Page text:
I’m aware at this stage that I am asking many questions and providing little comment of my own. However, this is the start of what I think will inevitably be a long journey as I seek to explore a system that could be a real alternative to schools. And, indeed, there are a number of ways in which these principles of openness can be more easily applied to ignite change within schools.


[PHOTO CREDIT: fabi42 (CC).]
[PHOTO CREDIT: fabi42 (CC).]
‘Transparency refers to the ability to look ‘behind’ a webpage and see how it’s made up. To see the code behind the screen. In addition to this, the culture is ‘transparent about processes, creations and authors.’

Work is promoted through a range of media and blog posts. Questions are asked about the work created and feedback is encouraged by those who are part of the community. Peer to peer evaluations lead to change and decisions are made openly, accessible for everyone and anyone to see why and how changes have been made.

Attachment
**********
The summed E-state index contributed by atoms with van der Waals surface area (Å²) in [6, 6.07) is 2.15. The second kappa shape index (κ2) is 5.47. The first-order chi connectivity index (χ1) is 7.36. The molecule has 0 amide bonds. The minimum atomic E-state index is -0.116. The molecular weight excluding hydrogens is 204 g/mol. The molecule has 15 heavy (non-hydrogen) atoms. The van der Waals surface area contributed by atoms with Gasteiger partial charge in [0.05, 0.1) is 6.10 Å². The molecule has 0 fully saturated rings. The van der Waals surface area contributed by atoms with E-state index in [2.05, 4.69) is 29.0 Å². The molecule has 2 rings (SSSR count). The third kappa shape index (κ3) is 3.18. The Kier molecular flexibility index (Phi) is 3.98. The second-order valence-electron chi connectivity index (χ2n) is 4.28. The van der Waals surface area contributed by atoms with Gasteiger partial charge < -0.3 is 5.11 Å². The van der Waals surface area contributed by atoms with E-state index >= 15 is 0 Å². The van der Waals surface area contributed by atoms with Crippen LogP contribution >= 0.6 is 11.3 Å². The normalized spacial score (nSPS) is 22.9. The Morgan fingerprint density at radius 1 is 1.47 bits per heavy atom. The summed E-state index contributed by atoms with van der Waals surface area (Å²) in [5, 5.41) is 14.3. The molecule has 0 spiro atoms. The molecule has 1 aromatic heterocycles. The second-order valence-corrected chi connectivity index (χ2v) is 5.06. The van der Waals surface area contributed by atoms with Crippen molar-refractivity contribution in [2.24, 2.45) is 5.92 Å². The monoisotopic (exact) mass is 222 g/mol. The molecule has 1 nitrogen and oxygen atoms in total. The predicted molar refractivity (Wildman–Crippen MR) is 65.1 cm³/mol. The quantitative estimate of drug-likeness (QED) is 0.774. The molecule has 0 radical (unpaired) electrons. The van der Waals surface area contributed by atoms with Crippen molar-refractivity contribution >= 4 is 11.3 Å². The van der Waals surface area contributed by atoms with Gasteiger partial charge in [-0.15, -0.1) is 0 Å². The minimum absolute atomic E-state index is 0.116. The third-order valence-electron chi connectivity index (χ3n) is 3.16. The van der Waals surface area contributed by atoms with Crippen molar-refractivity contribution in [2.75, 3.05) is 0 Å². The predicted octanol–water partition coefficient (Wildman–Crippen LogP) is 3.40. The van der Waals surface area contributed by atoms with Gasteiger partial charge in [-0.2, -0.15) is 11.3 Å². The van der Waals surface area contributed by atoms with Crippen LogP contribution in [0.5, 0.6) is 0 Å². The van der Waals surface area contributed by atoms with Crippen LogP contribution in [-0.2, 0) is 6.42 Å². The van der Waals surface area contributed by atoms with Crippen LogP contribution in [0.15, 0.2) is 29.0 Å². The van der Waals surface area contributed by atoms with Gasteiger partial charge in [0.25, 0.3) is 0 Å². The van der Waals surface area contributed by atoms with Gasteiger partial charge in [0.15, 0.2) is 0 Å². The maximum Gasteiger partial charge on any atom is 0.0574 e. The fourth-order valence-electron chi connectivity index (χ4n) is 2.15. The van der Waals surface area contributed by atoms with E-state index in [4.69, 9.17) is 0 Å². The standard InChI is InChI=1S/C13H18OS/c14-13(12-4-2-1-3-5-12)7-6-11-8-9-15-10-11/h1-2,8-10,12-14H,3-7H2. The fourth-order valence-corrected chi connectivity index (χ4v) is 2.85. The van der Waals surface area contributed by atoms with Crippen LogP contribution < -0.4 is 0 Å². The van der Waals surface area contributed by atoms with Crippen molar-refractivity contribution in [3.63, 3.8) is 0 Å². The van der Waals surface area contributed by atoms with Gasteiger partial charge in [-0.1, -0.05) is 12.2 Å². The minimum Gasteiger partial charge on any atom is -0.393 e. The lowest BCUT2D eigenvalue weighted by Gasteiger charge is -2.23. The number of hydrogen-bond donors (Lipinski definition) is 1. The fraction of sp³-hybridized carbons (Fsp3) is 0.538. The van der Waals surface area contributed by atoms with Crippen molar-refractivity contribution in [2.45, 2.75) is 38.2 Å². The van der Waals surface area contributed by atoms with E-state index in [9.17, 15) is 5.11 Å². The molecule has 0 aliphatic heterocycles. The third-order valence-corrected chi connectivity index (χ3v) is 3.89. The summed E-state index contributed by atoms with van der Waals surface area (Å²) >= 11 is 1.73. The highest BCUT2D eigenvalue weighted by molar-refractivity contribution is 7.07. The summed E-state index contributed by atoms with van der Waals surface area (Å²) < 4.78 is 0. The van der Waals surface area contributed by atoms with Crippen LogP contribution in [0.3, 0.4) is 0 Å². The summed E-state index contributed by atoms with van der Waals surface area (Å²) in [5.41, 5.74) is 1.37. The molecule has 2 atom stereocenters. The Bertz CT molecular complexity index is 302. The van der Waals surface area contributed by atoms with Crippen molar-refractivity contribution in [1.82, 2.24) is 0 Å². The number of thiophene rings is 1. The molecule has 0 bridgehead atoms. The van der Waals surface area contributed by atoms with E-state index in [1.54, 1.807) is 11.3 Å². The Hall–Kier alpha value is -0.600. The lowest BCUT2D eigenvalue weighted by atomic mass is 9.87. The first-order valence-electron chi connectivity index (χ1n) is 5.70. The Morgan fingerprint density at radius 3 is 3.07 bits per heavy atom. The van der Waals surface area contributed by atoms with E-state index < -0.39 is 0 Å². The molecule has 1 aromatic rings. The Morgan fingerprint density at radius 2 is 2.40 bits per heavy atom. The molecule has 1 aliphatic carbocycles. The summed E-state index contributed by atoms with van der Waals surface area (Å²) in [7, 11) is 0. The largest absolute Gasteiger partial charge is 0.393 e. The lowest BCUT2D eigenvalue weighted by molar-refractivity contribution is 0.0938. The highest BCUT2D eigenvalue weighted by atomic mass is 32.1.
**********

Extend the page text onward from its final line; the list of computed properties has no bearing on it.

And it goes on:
Regarding transparency I see two clear distinctions that could benefit from this concept in school. The first is leadership. For me, the leadership of any school should seek to work in this way. Any change in structure, strategy, ethos, practice, should be promoted first through well researched and clearly defined outlets for all to be introduced to proposals. The community of teachers in any school should then be encouraged to evaluate and feedback on any change that is implemented and on any ‘work’ that is created and disseminated down from office to classroom. Most importantly, these evaluations should actually be heard and considered, with any action that happens after clearly documented and shared considering how and why alterations have been made (or not). In essence, this is a democratic style of leadership and I appreciate that this is not always the most effective when driving change.